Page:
On October 16, 2018 the Securities and Exchange Commission announced that it is implementing temporary rules for issuers who are making offerings pursuant to Regulation Crowdfunding and Regulation A in order to assist issuers who were directly or indirectly impacted by Hurricane Michael. These temporary rules will postpone the filing deadlines for certain reports and forms which must be filed under Regulation Crowdfunding and Regulation A to a later date, provided that Hurricane Michael affected the issuer filing the reports and forms. The rules are set to be effective through November 23, 2018.
Regulation Crowdfunding and Regulation A allow issuers to offer and sell securities that have not been registered under the Securities Act, provided that the issuers follow specified conditions. One of those conditions is that the issuer in question must comply with continual reporting requirements. According to the SEC, the reporting requirements improve investor protection and reduce the likelihood that there will be information disparities between issuers and investors. Ongoing reporting also requires issuers to update their information, which allows investors to base their investment decisions on the most current information available.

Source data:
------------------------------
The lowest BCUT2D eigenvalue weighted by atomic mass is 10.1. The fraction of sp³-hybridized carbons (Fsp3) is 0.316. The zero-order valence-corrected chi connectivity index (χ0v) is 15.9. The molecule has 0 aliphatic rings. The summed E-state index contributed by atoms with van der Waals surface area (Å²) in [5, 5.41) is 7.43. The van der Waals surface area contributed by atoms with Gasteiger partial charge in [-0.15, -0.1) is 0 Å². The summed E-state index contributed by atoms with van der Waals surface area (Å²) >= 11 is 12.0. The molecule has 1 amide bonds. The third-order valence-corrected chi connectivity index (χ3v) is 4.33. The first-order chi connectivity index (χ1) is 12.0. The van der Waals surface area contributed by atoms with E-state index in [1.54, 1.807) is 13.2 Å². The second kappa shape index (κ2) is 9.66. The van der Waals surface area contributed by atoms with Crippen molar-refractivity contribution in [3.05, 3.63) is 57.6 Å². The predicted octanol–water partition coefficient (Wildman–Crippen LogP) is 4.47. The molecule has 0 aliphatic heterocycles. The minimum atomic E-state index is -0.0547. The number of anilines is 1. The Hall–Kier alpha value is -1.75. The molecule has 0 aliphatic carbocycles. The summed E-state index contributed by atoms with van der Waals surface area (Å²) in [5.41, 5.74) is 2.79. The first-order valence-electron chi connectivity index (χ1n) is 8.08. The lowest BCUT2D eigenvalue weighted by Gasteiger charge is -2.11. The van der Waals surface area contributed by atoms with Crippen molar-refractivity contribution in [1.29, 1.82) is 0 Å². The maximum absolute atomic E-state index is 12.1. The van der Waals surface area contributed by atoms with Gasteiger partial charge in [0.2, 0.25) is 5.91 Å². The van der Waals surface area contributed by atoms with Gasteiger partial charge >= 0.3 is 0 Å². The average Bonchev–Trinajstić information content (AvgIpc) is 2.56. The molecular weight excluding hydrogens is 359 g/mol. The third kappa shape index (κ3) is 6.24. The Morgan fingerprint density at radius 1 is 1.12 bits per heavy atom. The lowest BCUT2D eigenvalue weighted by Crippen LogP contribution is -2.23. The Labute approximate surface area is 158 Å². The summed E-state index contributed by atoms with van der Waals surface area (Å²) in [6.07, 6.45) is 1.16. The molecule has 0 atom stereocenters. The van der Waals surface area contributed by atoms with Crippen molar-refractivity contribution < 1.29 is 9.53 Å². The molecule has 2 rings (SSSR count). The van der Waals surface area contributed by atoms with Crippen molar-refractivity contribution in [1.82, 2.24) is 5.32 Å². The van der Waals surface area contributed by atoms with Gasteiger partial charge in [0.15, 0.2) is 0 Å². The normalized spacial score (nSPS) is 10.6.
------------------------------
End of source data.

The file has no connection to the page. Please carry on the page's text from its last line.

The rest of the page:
When Hurricane Michael made landfall, numerous businesses in the area, including those of issuers making offerings pursuant to Regulation Crowdfunding or Regulation A, experienced disruptions. The SEC expects that the shortage in communications, electricity, facilities, and professional advisors in areas affected by Hurricane Michael could delay companies’ ability to meet their reporting requirements. However, the SEC also acknowledges that those who invest in securities offered pursuant to Regulation Crowdfunding and Regulation A would like for information about the companies that offer those securities to be readily available. In particular, investors will likely have an interest in knowing of any material adverse effects that Hurricane Michael had on the issuer or its business. The SEC found that the most appropriate solution to this dilemma would be to issue temporary relief pursuant to Section 28 of the Securities Act, which permits the SEC to, by rule or regulation, to make exemptions for any person, security, or transaction, provided that the exemption in question is in the public interest and is in harmony with the protection of investors.